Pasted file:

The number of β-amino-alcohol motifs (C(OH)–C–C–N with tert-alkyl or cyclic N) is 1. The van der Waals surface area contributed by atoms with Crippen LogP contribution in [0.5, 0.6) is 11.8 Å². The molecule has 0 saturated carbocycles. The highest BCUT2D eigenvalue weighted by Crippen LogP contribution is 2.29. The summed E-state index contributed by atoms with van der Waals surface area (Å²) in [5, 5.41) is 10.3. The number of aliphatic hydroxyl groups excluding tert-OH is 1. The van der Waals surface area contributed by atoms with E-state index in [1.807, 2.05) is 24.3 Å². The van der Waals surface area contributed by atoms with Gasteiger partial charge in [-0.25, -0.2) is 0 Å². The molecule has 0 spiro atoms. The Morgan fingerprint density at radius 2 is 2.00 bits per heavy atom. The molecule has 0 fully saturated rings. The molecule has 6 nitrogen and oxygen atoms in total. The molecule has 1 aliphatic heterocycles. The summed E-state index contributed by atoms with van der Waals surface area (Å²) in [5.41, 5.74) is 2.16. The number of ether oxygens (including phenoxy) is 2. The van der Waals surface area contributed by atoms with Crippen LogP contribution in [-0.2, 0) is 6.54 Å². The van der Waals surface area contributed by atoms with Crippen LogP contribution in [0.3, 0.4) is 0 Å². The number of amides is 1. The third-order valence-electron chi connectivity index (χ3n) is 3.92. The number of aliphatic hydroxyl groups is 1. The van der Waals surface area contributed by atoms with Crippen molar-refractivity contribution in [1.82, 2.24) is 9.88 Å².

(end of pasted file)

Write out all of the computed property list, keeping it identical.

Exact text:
The number of β-amino-alcohol motifs (C(OH)–C–C–N with tert-alkyl or cyclic N) is 1. The van der Waals surface area contributed by atoms with Crippen LogP contribution in [0.5, 0.6) is 11.8 Å². The molecule has 0 saturated carbocycles. The highest BCUT2D eigenvalue weighted by Crippen LogP contribution is 2.29. The summed E-state index contributed by atoms with van der Waals surface area (Å²) in [5, 5.41) is 10.3. The number of aliphatic hydroxyl groups excluding tert-OH is 1. The van der Waals surface area contributed by atoms with E-state index in [1.807, 2.05) is 24.3 Å². The van der Waals surface area contributed by atoms with Gasteiger partial charge in [-0.25, -0.2) is 0 Å². The molecule has 0 spiro atoms. The Morgan fingerprint density at radius 2 is 2.00 bits per heavy atom. The molecule has 0 fully saturated rings. The molecule has 6 nitrogen and oxygen atoms in total. The molecule has 1 aliphatic heterocycles. The summed E-state index contributed by atoms with van der Waals surface area (Å²) in [5.41, 5.74) is 2.16. The number of ether oxygens (including phenoxy) is 2. The van der Waals surface area contributed by atoms with Crippen LogP contribution in [-0.2, 0) is 6.54 Å². The van der Waals surface area contributed by atoms with Crippen LogP contribution in [0.3, 0.4) is 0 Å². The number of amides is 1. The third-order valence-electron chi connectivity index (χ3n) is 3.92. The number of aliphatic hydroxyl groups is 1. The van der Waals surface area contributed by atoms with Crippen molar-refractivity contribution in [1.82, 2.24) is 9.88 Å².